Michael Deshotels is a retired educator who taught Physics and Chemistry in East Baton Rouge Parish and Zachary schools. His education career also included 20 years of service with the Louisiana Association of Educators. He served in the positions of Director of Research, Director of Field Services, and finally as Executive Director for the professional association.
He received his undergraduate degree in Science Education and a Masters degree in Education Supervision from Louisiana State University.
Following his retirement from active service, Mr Deshotels became interested in the causes of the high dropout rate of Louisiana students and conducted research, surveying and interviewing principals, guidance counselors and teachers. His research led him to support an initiative aimed at providing more career and technical education to high school students who did not intend to pursue a four year college diploma. His work concluded with the passage of legislation for the career diploma for Louisiana.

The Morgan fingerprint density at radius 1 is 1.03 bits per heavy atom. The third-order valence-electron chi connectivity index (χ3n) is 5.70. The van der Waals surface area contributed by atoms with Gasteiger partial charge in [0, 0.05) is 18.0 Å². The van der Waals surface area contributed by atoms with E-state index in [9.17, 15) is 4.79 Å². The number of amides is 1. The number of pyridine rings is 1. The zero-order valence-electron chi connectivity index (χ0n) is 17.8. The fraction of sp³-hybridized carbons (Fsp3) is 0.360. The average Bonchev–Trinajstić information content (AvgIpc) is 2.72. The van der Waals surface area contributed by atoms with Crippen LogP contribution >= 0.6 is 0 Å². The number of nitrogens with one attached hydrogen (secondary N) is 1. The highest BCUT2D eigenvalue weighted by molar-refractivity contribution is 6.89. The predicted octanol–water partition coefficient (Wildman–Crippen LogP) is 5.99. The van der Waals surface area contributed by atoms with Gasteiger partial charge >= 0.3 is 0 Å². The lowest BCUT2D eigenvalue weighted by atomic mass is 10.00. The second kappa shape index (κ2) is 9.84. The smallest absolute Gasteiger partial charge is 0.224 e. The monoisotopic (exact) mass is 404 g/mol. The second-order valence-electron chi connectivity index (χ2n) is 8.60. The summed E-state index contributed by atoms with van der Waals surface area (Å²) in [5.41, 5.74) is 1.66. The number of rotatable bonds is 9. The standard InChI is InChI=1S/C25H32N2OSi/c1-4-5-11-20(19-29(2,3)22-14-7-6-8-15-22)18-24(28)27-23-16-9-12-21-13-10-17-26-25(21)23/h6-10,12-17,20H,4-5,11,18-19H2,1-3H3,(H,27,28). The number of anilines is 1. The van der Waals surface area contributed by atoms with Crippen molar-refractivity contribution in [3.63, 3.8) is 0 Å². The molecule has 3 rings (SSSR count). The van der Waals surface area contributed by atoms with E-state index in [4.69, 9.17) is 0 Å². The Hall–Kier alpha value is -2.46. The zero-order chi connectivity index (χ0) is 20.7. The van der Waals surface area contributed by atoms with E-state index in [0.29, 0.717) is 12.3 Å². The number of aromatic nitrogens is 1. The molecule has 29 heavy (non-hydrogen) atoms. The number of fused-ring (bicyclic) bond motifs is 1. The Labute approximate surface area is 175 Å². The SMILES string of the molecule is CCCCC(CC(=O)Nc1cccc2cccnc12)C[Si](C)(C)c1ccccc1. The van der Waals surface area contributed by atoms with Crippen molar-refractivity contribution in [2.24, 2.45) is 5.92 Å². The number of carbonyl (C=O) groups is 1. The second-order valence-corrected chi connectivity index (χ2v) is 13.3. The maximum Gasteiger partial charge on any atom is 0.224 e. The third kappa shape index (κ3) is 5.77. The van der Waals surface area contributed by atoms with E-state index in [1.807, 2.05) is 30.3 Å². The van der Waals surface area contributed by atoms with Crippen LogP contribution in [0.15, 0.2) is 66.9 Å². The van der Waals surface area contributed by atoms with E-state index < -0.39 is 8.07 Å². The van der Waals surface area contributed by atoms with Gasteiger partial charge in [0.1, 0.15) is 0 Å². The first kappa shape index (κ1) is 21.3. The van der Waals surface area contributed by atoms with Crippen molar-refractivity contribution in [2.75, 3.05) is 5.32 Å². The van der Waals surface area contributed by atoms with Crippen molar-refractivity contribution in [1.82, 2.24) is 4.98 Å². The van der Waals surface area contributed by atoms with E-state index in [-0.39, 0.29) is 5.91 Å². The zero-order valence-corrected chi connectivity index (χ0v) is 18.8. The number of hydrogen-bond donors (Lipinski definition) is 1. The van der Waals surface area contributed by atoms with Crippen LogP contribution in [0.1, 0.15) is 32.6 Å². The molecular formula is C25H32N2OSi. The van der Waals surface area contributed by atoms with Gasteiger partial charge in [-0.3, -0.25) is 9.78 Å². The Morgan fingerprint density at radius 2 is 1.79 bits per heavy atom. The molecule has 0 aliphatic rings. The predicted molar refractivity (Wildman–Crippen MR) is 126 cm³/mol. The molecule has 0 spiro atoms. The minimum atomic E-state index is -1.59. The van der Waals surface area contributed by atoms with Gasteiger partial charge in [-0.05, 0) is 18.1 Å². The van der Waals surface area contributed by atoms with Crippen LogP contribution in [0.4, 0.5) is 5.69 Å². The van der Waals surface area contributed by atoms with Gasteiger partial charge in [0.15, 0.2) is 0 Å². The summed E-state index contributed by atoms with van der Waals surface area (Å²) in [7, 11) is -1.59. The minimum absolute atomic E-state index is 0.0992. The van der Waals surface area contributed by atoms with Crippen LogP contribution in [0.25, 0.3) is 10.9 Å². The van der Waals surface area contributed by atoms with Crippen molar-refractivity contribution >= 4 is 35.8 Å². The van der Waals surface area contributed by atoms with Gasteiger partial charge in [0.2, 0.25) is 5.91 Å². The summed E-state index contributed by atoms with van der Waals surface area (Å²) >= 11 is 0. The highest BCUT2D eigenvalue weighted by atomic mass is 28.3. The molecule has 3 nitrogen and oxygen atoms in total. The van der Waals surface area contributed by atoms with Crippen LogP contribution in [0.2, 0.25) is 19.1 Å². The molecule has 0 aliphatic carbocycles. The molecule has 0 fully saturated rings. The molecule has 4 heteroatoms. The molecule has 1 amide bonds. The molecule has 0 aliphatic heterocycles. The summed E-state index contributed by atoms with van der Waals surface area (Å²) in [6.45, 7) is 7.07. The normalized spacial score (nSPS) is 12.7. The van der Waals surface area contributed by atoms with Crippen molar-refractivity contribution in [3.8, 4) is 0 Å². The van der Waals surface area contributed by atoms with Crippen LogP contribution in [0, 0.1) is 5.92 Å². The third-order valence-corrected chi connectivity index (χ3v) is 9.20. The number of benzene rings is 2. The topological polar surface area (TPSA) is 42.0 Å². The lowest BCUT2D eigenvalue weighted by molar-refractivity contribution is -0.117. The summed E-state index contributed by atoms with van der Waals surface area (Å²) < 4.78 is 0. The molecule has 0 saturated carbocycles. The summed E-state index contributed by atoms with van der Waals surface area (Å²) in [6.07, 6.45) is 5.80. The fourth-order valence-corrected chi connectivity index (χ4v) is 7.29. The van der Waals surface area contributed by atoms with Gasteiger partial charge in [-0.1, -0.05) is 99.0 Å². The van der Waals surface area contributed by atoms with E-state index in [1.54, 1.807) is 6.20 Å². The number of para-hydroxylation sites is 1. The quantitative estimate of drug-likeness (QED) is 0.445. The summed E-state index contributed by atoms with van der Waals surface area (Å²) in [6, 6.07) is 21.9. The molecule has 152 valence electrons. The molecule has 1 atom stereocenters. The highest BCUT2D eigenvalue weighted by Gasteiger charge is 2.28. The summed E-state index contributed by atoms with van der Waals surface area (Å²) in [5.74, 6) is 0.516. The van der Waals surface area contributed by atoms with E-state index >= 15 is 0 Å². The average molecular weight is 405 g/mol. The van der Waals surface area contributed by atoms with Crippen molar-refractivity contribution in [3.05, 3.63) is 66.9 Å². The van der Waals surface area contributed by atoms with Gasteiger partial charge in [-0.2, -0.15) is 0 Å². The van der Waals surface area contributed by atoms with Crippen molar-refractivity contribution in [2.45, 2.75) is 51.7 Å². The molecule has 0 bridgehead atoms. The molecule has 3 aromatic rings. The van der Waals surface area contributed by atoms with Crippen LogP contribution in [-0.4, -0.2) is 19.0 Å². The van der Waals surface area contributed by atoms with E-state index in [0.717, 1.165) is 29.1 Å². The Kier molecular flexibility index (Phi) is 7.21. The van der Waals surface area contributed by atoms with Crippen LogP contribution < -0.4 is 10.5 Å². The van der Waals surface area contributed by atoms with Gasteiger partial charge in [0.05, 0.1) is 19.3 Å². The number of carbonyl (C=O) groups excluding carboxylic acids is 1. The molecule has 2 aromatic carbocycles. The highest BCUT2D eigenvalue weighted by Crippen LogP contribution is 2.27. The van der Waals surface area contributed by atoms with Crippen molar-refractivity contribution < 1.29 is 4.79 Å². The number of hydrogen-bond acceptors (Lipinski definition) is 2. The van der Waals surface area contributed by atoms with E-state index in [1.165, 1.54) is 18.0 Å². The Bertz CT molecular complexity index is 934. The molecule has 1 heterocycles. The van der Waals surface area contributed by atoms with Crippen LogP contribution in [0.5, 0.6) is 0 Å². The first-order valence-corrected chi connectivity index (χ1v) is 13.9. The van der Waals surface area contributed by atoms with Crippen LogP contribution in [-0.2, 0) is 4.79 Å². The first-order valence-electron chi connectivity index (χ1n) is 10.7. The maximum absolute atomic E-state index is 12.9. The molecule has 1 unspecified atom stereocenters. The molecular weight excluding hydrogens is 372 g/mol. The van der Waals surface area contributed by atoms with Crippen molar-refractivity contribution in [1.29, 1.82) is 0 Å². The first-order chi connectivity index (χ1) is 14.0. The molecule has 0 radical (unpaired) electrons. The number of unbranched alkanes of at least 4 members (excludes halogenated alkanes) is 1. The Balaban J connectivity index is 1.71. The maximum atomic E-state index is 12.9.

He now writes a weekly blog about education issues - http://louisianaeducator.blogspot.com - written from the point of view of education practitioners in Louisiana public schools. He has been critical of the school privatization efforts by the Jindal administration to expand charter schools and add school vouchers programs.
He recently launched the Defenders of Public Education project. The Defenders of Public Education is a growing list of educators and parents who participate in an email service Deshotels provides to keep them informed of education issues before BESE and the Legislature.
He is married to Donna Deshotels, also a professional educator, who served for 12 years on the East Baton Rouge Parish School Board.
Mike and Donna have three children and twelve grandchildren.
Is Louisiana a Sportsman’s Paradise or Problem?
For decades Louisiana has proclaimed itself as the “Sportsman’s Paradise.” But for today’s hunters, changes to Louisiana’s landscape have caused a decline in the quality of the state’s deer habitat and smaller game. For coastal fishermen, private property rights often unduly restrict access to waters that are considered public in any other state.